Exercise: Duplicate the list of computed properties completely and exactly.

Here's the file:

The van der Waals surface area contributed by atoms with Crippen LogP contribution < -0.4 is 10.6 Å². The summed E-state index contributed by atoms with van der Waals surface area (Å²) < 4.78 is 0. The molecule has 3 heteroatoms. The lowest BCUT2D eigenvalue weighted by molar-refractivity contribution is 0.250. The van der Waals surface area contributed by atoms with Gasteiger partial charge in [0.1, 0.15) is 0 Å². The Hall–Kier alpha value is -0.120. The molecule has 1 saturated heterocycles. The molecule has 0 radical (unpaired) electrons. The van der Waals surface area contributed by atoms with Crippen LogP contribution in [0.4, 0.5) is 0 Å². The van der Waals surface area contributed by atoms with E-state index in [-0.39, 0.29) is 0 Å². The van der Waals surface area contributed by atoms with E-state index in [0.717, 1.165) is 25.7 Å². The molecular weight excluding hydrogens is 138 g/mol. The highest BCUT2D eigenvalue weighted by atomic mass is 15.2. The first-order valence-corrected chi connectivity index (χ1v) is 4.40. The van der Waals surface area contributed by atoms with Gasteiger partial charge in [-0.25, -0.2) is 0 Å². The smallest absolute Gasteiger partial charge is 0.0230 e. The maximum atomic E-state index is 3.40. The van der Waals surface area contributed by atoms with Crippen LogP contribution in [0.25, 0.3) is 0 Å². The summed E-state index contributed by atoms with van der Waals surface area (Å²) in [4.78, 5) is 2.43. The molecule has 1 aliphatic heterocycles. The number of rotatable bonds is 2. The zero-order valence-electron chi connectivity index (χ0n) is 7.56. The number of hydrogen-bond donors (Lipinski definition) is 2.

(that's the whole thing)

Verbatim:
The van der Waals surface area contributed by atoms with Crippen LogP contribution < -0.4 is 10.6 Å². The summed E-state index contributed by atoms with van der Waals surface area (Å²) < 4.78 is 0. The molecule has 3 heteroatoms. The lowest BCUT2D eigenvalue weighted by molar-refractivity contribution is 0.250. The van der Waals surface area contributed by atoms with Gasteiger partial charge in [0.1, 0.15) is 0 Å². The Hall–Kier alpha value is -0.120. The molecule has 1 saturated heterocycles. The molecule has 0 radical (unpaired) electrons. The van der Waals surface area contributed by atoms with Crippen LogP contribution in [0.4, 0.5) is 0 Å². The van der Waals surface area contributed by atoms with E-state index in [-0.39, 0.29) is 0 Å². The van der Waals surface area contributed by atoms with E-state index in [0.717, 1.165) is 25.7 Å². The molecular weight excluding hydrogens is 138 g/mol. The highest BCUT2D eigenvalue weighted by atomic mass is 15.2. The first-order valence-corrected chi connectivity index (χ1v) is 4.40. The van der Waals surface area contributed by atoms with Gasteiger partial charge in [-0.25, -0.2) is 0 Å². The smallest absolute Gasteiger partial charge is 0.0230 e. The maximum atomic E-state index is 3.40. The van der Waals surface area contributed by atoms with Crippen LogP contribution in [0.25, 0.3) is 0 Å². The summed E-state index contributed by atoms with van der Waals surface area (Å²) in [4.78, 5) is 2.43. The molecule has 1 aliphatic heterocycles. The number of rotatable bonds is 2. The zero-order valence-electron chi connectivity index (χ0n) is 7.56. The number of hydrogen-bond donors (Lipinski definition) is 2.